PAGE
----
Companies employing donors to U.S. President Barack Obama’s presidential foundation as well as its board members have spent big bucks in the past seven years trying to influence the federal government on a variety of issues including Wall Street regulation, cybersecurity and anti-competition laws. Their lobbying records offer clues to what they may want from the president before he leaves office in 2017.

Altogether, companies associated with all of the major Obama foundation donors and the boards of directors of the foundation have spent roughly $7 million lobbying the federal government since 2009 when Obama took the oath of office for the first time. That includes $1.3 million in just the last year, as money has poured in to Obama’s foundation. The donors include:

— James Simons, who along with wife Marilyn has donated $500,000 to $1 million to the foundation, is the founder of investment management firm Renaissance Technologies. Since 2009, Renaissance has spent nearly $3 million lobbying the federal government. Recently, the company has listed issues in its lobbying disclosure reports like “tax issues related to hedge funds” and derivatives taxation.

— Roger Fross, chairman of the Joyce Foundation — which has donated $500,000 to $1 million to the Obama foundation — is a partner at the law firm Locke Lord Bissell & Liddell. Since 2014, LLBL has spent $92,500 lobbying the government on issues related to automotive sales, estate taxes and workforce development.

— John Rogers, who has donated $250,000 to $500,000 to the foundation, is CEO and chief investment officer for Ariel Investments. Ariel spent $260,000 from 2010 to 2013 lobbying the federal government on issues including racial and gender retirement security.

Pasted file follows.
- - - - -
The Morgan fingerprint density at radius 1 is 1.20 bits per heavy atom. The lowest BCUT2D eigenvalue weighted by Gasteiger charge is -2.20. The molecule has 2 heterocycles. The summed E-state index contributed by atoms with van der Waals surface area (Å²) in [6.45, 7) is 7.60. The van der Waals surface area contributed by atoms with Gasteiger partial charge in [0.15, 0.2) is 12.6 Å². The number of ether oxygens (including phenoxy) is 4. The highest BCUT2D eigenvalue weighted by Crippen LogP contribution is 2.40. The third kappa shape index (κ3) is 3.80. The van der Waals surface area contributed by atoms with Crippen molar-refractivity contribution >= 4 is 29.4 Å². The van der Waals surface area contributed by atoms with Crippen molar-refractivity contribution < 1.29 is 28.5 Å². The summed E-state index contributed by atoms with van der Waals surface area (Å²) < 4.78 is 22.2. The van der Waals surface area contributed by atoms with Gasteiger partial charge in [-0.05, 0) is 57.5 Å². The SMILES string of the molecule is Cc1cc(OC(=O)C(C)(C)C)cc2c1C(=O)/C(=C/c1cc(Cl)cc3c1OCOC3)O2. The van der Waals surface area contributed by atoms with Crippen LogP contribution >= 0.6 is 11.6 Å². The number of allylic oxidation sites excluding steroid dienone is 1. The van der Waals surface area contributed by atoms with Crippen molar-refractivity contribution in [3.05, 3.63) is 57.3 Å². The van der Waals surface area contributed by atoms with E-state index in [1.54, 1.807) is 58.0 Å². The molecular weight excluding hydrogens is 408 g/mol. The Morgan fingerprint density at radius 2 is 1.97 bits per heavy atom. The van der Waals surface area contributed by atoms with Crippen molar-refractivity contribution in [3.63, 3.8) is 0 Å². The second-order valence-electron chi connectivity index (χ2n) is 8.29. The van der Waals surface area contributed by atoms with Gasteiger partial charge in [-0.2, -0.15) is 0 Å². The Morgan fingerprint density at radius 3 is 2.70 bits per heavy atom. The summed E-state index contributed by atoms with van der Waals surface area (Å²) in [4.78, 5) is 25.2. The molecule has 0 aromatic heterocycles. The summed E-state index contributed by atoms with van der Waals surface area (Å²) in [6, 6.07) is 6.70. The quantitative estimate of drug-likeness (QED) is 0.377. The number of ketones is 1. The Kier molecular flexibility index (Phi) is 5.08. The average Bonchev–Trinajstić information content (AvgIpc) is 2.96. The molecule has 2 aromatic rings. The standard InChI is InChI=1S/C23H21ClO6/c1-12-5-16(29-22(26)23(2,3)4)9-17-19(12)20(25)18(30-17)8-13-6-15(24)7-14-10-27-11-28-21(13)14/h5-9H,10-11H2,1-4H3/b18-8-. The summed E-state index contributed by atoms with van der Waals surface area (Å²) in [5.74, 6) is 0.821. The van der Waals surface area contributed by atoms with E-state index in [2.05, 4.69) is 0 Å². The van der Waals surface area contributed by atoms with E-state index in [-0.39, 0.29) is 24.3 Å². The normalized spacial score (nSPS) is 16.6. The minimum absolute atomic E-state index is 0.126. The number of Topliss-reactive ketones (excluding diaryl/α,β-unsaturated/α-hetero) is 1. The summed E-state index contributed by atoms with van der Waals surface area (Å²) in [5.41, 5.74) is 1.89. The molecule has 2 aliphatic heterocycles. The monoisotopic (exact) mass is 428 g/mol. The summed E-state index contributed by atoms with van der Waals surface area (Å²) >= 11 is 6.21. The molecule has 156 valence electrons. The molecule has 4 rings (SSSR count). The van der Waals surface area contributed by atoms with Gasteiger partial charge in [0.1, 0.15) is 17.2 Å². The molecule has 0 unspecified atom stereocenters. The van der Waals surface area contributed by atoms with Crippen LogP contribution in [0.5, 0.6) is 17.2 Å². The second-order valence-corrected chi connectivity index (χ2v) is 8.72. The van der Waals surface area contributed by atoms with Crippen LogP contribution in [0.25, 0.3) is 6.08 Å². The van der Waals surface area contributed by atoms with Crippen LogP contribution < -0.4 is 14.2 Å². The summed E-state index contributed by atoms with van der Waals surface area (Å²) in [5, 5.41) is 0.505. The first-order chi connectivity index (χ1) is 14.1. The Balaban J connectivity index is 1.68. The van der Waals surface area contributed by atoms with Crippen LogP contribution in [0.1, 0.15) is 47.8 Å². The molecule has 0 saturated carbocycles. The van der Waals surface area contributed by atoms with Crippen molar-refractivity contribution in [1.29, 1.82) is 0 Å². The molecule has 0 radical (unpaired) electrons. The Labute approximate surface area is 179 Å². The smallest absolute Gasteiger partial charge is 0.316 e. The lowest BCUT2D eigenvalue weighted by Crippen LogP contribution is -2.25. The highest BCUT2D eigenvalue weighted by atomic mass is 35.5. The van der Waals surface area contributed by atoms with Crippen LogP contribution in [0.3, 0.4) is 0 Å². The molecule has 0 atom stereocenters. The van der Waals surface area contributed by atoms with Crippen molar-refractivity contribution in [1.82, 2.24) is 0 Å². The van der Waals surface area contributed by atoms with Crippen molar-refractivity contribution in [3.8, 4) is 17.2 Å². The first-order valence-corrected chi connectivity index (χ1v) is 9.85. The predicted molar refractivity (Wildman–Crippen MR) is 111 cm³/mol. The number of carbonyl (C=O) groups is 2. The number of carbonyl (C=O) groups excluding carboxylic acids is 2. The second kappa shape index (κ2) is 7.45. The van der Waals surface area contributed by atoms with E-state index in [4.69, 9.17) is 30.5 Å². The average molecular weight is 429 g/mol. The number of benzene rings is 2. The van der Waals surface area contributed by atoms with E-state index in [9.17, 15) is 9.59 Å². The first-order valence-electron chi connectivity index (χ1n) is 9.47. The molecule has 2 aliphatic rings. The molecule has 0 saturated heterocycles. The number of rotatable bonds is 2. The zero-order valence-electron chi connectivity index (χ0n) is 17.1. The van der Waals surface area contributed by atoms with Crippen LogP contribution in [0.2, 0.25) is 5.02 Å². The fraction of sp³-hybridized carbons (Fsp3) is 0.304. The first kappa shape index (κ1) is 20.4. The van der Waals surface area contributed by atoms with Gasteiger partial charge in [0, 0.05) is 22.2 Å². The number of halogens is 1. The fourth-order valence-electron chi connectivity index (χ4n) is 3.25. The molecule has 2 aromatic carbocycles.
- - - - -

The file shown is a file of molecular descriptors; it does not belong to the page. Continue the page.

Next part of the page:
— John Doerr, an American venture capitalist at Kleiner Perkins and board member at Google, sits on the foundation’s board of directors. Kleiner Perkins has spent $2.2 million since 2009 lobbying the federal government recently on issues such issues as cybersecurity, data security and immigration reform.

— David Plouffe, Obama’s 2008 campaign manager and former senior adviser, sits on the president’s foundational board. Plouffe has worked for ride-share service Uber since 2014 and became a strategic adviser for the company in May 2015. Uber has overseen a fast-growing lobbying footprint in Washington and spent nearly $1.6 million since it started its lobbying effort in 2013. The company has been interested in lobbying about anti-competition law and issues related to the on-demand economy .

As International Business Times previously reported, having Obama in the White House may already be benefiting some of the foundation’s major donors. The president’s controversial Trans-Pacific Partnership trade deal could help investors gain access to capital and investments in emerging markets — which TPP detractors say could dilute U.S. financial regulation.